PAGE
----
Where did the word “numismatics” come from? First documented as an English word in the early part of the 1800s, this word derived from a French adjective, numismatiques, which means "of coins." In turn, that word came from the Latin word for “coin.” The meaning of the word gets even more interesting when the Latin word gets traced back to the original Greek that it was borrowed from. After some iterations, the word came from the Greek nemō, or "I dispense or divide."


IMF formed after gold standard abandoned: Precious metals basics

With the founding of the United Nations after World War II, representatives of 44 nations met in conference at Bretton Woods, N.H., in July 1944, to form the International Monetary Fund. The IMF is a specialized agency affiliated with the United Nations, designed to stabilize international monetary exchange rates instead of relying on the gold standard. It has no authority to dictate national monetary policies, however.

The members of the IMF, it was decided, would all deposit quotas in the fund, only one-quarter of which had to be in gold, and the rest in their own currencies. From this fund, members could purchase with their own national currencies the gold or foreign exchange they needed.

The IMF, then, became the world’s largest source of quickly available international credit. By June 1972, the 124-nation fund had provided $24.6 billion in short-term financial assistance.

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Only the United States decided to keep its currency convertible at all times into gold. The United States pledged at Bretton Woods to convert foreign holdings of dollars into gold on demand at the fixed rate of $35 an ounce. The other countries could hold and count dollars as part of their reserves as if dollars were gold. Thus, the dollar became the center of the world’s monetary system.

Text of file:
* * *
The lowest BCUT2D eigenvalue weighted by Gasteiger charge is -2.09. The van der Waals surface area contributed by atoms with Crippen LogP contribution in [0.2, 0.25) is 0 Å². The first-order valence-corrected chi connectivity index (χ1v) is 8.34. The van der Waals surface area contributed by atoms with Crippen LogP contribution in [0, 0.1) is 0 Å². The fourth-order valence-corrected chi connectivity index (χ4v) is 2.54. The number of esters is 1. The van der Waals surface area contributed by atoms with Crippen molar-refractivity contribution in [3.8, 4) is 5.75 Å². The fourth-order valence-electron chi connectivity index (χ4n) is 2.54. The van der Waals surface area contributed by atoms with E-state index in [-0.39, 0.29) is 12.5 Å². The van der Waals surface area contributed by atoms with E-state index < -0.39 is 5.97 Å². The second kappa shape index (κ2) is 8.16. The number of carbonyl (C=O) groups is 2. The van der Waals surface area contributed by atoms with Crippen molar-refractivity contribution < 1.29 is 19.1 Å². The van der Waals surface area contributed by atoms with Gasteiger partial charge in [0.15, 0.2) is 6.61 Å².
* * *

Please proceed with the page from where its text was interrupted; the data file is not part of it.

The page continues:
Each member of the IMF was required to maintain the dollar or gold parity ($35 an ounce) of its currency by buying its currency when the price fell to 1 percent below parity or selling if the price rose 1 percent above parity.

The London gold market reopened in 1954 after World War II had forced its close in 1939. From 1954 to 1957, the price of gold on the London market fell consistently below $35 an ounce. Private demand for gold was composed almost entirely of industrial-artistic use and hoarding in countries where savings are traditionally held in gold.

Despite the growth in industrial use of gold and that gold, at a fixed price, was cheap in comparison to other commodities, private demand generally did not absorb all newly mined gold and the gold purchased from Communist stocks during this time. Except when the monetary authorities purchased gold to maintain its price at $35 an ounce, most countries bought relatively little gold, and instead built up their dollar holdings.

The gold drain